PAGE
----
Hundreds of thousands of Rohingya without shelter & clean water in flooded camps: Oxfam
More than 70 per cent of the nearly 430,000 Rohingya refugees who have fled to Bangladesh are without adequate shelter and half have no safe drinking water, Oxfam warned today.
Heavy rains and floods in camps have left people facing extreme hardships, and have slowed down the building of emergency shelters and clean water tanks, and the delivery of aid.
“It is truly terrible to see the level of need there is among people here. People are living in make shift tents under heavy rains. Tens of thousands don’t have food or clean water. If they are very lucky they have some plastic sheeting to take shelter under – but most of the time families are huddled under sarongs. These people urgently need help,” said Paolo Lubrano, Oxfam Bangladesh’s Humanitarian Coordinator.
“Women and children are particularly vulnerable, sleeping under open skies, roadsides, and forest areas with little or no protection,” said Paolo Lubrano, Oxfam Bangladesh’s Humanitarian Coordinator.
“Women and children are particularly vulnerable, sleeping under open skies, roadsides, and forest areas with little or no protection.”
Most camps are flooded, including Katupalong and Balukhali where Oxfam works. For people forced to flee this is absolutely devastating – they have crossed one torrential river, just to be confronted by insecurity and pouring rain.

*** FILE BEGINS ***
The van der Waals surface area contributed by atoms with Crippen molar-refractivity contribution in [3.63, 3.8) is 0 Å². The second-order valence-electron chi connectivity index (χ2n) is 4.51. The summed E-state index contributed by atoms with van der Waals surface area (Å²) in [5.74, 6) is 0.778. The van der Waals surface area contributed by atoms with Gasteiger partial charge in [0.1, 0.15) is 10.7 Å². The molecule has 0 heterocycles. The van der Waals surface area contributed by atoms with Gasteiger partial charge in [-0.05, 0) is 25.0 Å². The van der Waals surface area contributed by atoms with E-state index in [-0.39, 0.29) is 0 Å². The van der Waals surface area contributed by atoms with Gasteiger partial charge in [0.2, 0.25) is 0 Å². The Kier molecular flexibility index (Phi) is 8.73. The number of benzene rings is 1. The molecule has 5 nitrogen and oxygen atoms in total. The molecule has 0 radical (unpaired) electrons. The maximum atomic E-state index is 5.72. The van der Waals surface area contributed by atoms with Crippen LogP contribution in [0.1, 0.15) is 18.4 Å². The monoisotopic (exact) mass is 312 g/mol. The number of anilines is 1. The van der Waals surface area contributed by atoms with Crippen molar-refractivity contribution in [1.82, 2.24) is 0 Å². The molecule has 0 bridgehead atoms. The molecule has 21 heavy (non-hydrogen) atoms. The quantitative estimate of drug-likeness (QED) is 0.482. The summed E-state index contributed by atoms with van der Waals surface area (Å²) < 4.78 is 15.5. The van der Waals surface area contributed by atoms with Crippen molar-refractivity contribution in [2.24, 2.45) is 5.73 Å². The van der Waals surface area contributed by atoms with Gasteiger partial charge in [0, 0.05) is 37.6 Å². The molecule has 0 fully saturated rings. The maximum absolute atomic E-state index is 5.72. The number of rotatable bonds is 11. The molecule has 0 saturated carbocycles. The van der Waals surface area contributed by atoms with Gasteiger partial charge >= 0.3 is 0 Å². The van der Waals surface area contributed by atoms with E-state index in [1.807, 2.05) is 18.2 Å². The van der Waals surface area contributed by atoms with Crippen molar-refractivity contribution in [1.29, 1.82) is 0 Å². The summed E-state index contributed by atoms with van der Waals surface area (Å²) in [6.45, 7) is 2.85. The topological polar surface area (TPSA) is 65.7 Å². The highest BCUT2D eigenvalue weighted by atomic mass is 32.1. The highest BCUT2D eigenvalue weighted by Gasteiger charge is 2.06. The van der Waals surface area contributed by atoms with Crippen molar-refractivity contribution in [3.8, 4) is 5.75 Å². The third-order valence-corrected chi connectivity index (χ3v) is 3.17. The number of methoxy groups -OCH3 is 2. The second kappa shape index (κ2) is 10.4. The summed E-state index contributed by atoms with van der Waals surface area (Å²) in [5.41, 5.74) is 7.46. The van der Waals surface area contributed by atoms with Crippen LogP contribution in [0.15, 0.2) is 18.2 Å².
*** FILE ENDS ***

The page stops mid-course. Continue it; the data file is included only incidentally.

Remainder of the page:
A humanitarian flight carrying 15 tons of supplies left Oxfam’s warehouse on Friday. Materials include water pumps, material for construction of emergency latrines and water tanks. Two more humanitarian flights are planned with additional supplies.
Since August 25, nearly 430,000 Rohingya people have crossed over to Bangladesh’s southeastern districts, resulting in a massive humanitarian crisis. Of those people, it is estimated that more than 300,000 have inadequate shelter and about 210,000 have no clean water.
Oxfam’s response has reached nearly 100,000 people with clean drinking water, emergency toilets, water pumps and food rations. Oxfam is planning to help more than 200,000 people during the first phase of its response. Oxfam is also supporting the government and humanitarian partners to ensure newly-established camps will meet the necessary humanitarian standards.
Due to the volatile and chaotic situation, Oxfam is concerned about abuse and exploitation of women and girls. Privacy, health, and hygiene for women, girls, as well as nursing and pregnant women are compromised. Measures must be taken to prevent any form of violence – including sexual violence – against women and girls.
Oxfam has launched an appeal for the Rohingya Refugee Crisis in Bangladesh. Donate here.